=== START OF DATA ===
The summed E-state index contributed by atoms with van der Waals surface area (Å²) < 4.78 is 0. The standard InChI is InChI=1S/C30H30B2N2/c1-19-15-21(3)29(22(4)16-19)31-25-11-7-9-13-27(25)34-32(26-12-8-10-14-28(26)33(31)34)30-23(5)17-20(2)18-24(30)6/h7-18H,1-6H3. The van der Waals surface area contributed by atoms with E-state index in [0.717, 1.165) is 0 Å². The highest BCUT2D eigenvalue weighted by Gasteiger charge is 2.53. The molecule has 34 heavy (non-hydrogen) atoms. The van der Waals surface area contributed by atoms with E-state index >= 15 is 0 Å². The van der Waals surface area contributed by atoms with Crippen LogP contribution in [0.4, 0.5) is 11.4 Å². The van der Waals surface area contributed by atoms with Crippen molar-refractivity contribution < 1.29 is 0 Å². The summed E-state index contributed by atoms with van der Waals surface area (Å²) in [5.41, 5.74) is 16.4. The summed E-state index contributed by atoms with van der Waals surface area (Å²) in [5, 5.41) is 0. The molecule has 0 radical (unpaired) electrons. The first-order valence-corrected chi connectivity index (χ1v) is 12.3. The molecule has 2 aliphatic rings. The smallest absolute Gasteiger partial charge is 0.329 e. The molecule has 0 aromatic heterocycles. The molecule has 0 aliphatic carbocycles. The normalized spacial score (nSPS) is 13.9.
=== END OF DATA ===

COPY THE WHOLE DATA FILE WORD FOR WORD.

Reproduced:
The summed E-state index contributed by atoms with van der Waals surface area (Å²) < 4.78 is 0. The standard InChI is InChI=1S/C30H30B2N2/c1-19-15-21(3)29(22(4)16-19)31-25-11-7-9-13-27(25)34-32(26-12-8-10-14-28(26)33(31)34)30-23(5)17-20(2)18-24(30)6/h7-18H,1-6H3. The van der Waals surface area contributed by atoms with E-state index in [0.717, 1.165) is 0 Å². The highest BCUT2D eigenvalue weighted by Gasteiger charge is 2.53. The molecule has 34 heavy (non-hydrogen) atoms. The van der Waals surface area contributed by atoms with E-state index >= 15 is 0 Å². The van der Waals surface area contributed by atoms with Crippen LogP contribution in [0.4, 0.5) is 11.4 Å². The van der Waals surface area contributed by atoms with Crippen molar-refractivity contribution < 1.29 is 0 Å². The summed E-state index contributed by atoms with van der Waals surface area (Å²) in [5.41, 5.74) is 16.4. The summed E-state index contributed by atoms with van der Waals surface area (Å²) in [5, 5.41) is 0. The molecule has 0 radical (unpaired) electrons. The first-order valence-corrected chi connectivity index (χ1v) is 12.3. The molecule has 2 aliphatic rings. The smallest absolute Gasteiger partial charge is 0.329 e. The molecule has 0 aromatic heterocycles. The molecule has 0 aliphatic carbocycles. The normalized spacial score (nSPS) is 13.9.